A VERY MURRAY CHRISTMAS Review
Director: Sofia Coppola
Give Bill Murray and Sofia Coppola carte blanche and the expected result ought to be comedy gold, but as Netflix has proven, it’s mostly just a bunch of famous people sitting in a lounge, stupidly joking around in between vapid takes of them singing a tune or two whenever the director yells action. This time Coppola and Murray share screen credits for a cynical foray into Christmas celebration. Yay? Nay. Rarely does a film start with as much promise as Netflix’s latest festive outing, only to turn into a cameo-laden waste of time.
“Thanks for coming on set Ms. Poehler, please leave now, Chris Rock will be here in a minute”
With Murray at the forefront playing his classic, self-deprecating persona, Coppola starts her film as a meta-critique on the culture of televised Christmas specials, flirting with the hypothetical scenario that none of the guest celebrities showed up to Murray’s taping. While this sounds like an entertaining premise, the fundamental problem with A VERY MURRAY CHRISTMAS is that this plot stops to exist roughly after the first 20 minutes. In fact, the film loses its narrative balance to such a degree that demarcating act breaks is literally impossible. The initially cynical banter between Murray, Amy Poehler, and Chris Rock turns sarcastically jovial until it ultimately stops having any narrative congruence. What starts off as a promising, endearing, and honestly quite humorous premise is thus promptly thrust into the fireplace as soon as Chris Rock exits frame, leading to a frenzy of musical cues that ultimately turn the film into exactly the television special it initially attempted to mock.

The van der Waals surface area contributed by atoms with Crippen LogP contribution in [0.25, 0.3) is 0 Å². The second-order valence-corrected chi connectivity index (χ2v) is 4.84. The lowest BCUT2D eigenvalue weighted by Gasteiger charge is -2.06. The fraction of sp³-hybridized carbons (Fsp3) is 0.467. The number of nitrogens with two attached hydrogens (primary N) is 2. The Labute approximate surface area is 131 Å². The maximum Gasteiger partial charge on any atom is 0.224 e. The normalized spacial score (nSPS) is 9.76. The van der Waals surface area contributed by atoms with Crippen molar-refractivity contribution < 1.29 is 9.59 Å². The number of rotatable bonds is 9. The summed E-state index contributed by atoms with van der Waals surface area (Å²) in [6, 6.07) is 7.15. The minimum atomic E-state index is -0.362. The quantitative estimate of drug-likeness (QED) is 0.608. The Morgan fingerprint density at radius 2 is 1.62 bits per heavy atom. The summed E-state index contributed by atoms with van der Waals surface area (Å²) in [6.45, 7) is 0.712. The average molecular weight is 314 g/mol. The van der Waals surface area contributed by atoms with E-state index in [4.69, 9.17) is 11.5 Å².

Miley Cyrus + Her Old Petz
A VERY MURRAY CHRISTMAS is not clever, nor is it entertaining. The vaguely festive Christmas cheer causes the film to fall into an odd position that makes one wonder if Coppola just walked off set after the first 20 minutes and left the rest of the production in the hands of a set PA that knew a handful of Christmas carols. The one-hour runtime only validates that it is nothing other than a TV special, and the sudden deletion of any identifiable conflict kills off any dramatic interest in the film, so maybe it’s pointless to criticize the film of this in the first place. It is willfully disinterested in being a narrative motion picture.
Admittedly, this is the pinnacle
Ultimately, maybe all of these points serve to validate that A VERY MURRAY CHRISTMAS really isn’t a film and that it shouldn’t be graded as one. But if that’s the case, it should be filled with entertaining holiday songs, and even that isn’t really true. It doesn’t succeed on any front, but instead does a haphazard job at being both a narrative film and sing-along within its brief runtime. Surely one can have the film playing in the background as the family digs into the Christmas ham, but there’s certainly more elegantly performed music somewhere out there in the ether. In a way, A VERY MURRAY CHRISTMAS is this holiday’s perfect TV dinner, satisfying the alcoholic dad who doesn’t want to be bothered by his family, the impatient ADD-ridden teenager, and the disappointed mother who just wants to hear a jingle before putting the kids to bed for Santa’s arrival.
Verdict: Do Not Recommend
A VERY MURRAY CHRISTMAS is available to watch on Netflix